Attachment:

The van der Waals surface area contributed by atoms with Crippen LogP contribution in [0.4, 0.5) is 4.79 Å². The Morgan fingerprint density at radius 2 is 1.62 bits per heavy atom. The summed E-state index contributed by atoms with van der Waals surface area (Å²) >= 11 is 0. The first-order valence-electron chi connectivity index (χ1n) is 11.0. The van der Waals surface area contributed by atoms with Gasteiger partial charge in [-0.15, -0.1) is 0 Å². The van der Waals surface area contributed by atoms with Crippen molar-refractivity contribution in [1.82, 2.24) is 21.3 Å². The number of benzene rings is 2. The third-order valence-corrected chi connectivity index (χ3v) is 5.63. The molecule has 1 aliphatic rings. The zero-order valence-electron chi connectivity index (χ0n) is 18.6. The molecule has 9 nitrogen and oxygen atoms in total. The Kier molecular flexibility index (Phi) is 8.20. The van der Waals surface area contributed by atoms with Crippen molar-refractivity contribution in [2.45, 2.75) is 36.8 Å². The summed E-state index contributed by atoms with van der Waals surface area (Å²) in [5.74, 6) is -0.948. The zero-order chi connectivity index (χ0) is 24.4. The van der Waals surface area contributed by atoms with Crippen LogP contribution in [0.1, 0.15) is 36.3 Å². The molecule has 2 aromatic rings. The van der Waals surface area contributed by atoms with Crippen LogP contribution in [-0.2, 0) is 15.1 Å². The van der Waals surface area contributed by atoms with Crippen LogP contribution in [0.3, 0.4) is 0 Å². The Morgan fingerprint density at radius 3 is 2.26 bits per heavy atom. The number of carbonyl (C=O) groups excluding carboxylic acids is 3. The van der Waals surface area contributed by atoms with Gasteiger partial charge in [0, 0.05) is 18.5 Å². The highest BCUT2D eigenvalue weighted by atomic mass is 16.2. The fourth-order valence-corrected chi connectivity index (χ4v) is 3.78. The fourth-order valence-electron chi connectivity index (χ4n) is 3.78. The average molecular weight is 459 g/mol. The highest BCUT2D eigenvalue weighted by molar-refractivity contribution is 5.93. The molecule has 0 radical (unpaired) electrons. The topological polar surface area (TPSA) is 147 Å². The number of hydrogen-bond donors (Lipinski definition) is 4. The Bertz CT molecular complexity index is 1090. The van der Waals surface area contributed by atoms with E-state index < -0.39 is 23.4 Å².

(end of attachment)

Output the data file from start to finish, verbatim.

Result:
The van der Waals surface area contributed by atoms with Crippen LogP contribution in [0.4, 0.5) is 4.79 Å². The Morgan fingerprint density at radius 2 is 1.62 bits per heavy atom. The summed E-state index contributed by atoms with van der Waals surface area (Å²) >= 11 is 0. The first-order valence-electron chi connectivity index (χ1n) is 11.0. The van der Waals surface area contributed by atoms with Gasteiger partial charge in [-0.15, -0.1) is 0 Å². The van der Waals surface area contributed by atoms with Crippen molar-refractivity contribution in [1.82, 2.24) is 21.3 Å². The number of benzene rings is 2. The third-order valence-corrected chi connectivity index (χ3v) is 5.63. The molecule has 1 aliphatic rings. The zero-order valence-electron chi connectivity index (χ0n) is 18.6. The molecule has 9 nitrogen and oxygen atoms in total. The Kier molecular flexibility index (Phi) is 8.20. The van der Waals surface area contributed by atoms with Crippen molar-refractivity contribution in [2.45, 2.75) is 36.8 Å². The summed E-state index contributed by atoms with van der Waals surface area (Å²) in [5.74, 6) is -0.948. The zero-order chi connectivity index (χ0) is 24.4. The van der Waals surface area contributed by atoms with Crippen LogP contribution in [0.1, 0.15) is 36.3 Å². The molecule has 2 aromatic rings. The van der Waals surface area contributed by atoms with Crippen LogP contribution in [-0.2, 0) is 15.1 Å². The van der Waals surface area contributed by atoms with Crippen LogP contribution in [0.3, 0.4) is 0 Å². The Morgan fingerprint density at radius 3 is 2.26 bits per heavy atom. The number of carbonyl (C=O) groups excluding carboxylic acids is 3. The van der Waals surface area contributed by atoms with Gasteiger partial charge in [0, 0.05) is 18.5 Å². The highest BCUT2D eigenvalue weighted by atomic mass is 16.2. The fourth-order valence-corrected chi connectivity index (χ4v) is 3.78. The fourth-order valence-electron chi connectivity index (χ4n) is 3.78. The average molecular weight is 459 g/mol. The highest BCUT2D eigenvalue weighted by molar-refractivity contribution is 5.93. The molecule has 0 radical (unpaired) electrons. The topological polar surface area (TPSA) is 147 Å². The number of hydrogen-bond donors (Lipinski definition) is 4. The Bertz CT molecular complexity index is 1090. The van der Waals surface area contributed by atoms with E-state index < -0.39 is 23.4 Å².